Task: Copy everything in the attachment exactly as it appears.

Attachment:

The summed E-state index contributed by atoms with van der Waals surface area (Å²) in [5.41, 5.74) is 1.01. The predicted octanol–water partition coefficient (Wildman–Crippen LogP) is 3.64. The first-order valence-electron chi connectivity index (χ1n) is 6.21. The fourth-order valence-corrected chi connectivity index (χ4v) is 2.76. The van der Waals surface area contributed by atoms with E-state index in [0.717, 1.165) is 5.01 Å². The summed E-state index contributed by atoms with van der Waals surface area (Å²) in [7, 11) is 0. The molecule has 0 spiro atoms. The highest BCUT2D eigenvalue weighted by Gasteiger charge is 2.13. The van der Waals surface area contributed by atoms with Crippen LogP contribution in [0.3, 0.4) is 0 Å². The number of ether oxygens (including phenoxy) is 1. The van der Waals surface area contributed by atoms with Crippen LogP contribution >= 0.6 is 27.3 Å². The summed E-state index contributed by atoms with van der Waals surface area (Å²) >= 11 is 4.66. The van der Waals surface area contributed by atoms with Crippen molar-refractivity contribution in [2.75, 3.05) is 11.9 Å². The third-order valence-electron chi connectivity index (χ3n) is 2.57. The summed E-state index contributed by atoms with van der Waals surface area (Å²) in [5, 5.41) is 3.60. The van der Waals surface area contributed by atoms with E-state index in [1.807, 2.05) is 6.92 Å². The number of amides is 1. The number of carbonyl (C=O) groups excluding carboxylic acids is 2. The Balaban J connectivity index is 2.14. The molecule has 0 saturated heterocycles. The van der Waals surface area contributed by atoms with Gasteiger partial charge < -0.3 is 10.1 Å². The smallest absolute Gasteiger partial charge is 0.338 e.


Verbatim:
The summed E-state index contributed by atoms with van der Waals surface area (Å²) in [5.41, 5.74) is 1.01. The predicted octanol–water partition coefficient (Wildman–Crippen LogP) is 3.64. The first-order valence-electron chi connectivity index (χ1n) is 6.21. The fourth-order valence-corrected chi connectivity index (χ4v) is 2.76. The van der Waals surface area contributed by atoms with E-state index in [0.717, 1.165) is 5.01 Å². The summed E-state index contributed by atoms with van der Waals surface area (Å²) in [7, 11) is 0. The molecule has 0 spiro atoms. The highest BCUT2D eigenvalue weighted by Gasteiger charge is 2.13. The van der Waals surface area contributed by atoms with Crippen LogP contribution in [0.3, 0.4) is 0 Å². The number of ether oxygens (including phenoxy) is 1. The van der Waals surface area contributed by atoms with Crippen LogP contribution >= 0.6 is 27.3 Å². The summed E-state index contributed by atoms with van der Waals surface area (Å²) >= 11 is 4.66. The van der Waals surface area contributed by atoms with Crippen molar-refractivity contribution in [2.75, 3.05) is 11.9 Å². The third-order valence-electron chi connectivity index (χ3n) is 2.57. The summed E-state index contributed by atoms with van der Waals surface area (Å²) in [5, 5.41) is 3.60. The van der Waals surface area contributed by atoms with E-state index in [1.807, 2.05) is 6.92 Å². The number of amides is 1. The number of carbonyl (C=O) groups excluding carboxylic acids is 2. The Balaban J connectivity index is 2.14. The molecule has 0 saturated heterocycles. The van der Waals surface area contributed by atoms with Gasteiger partial charge < -0.3 is 10.1 Å². The smallest absolute Gasteiger partial charge is 0.338 e.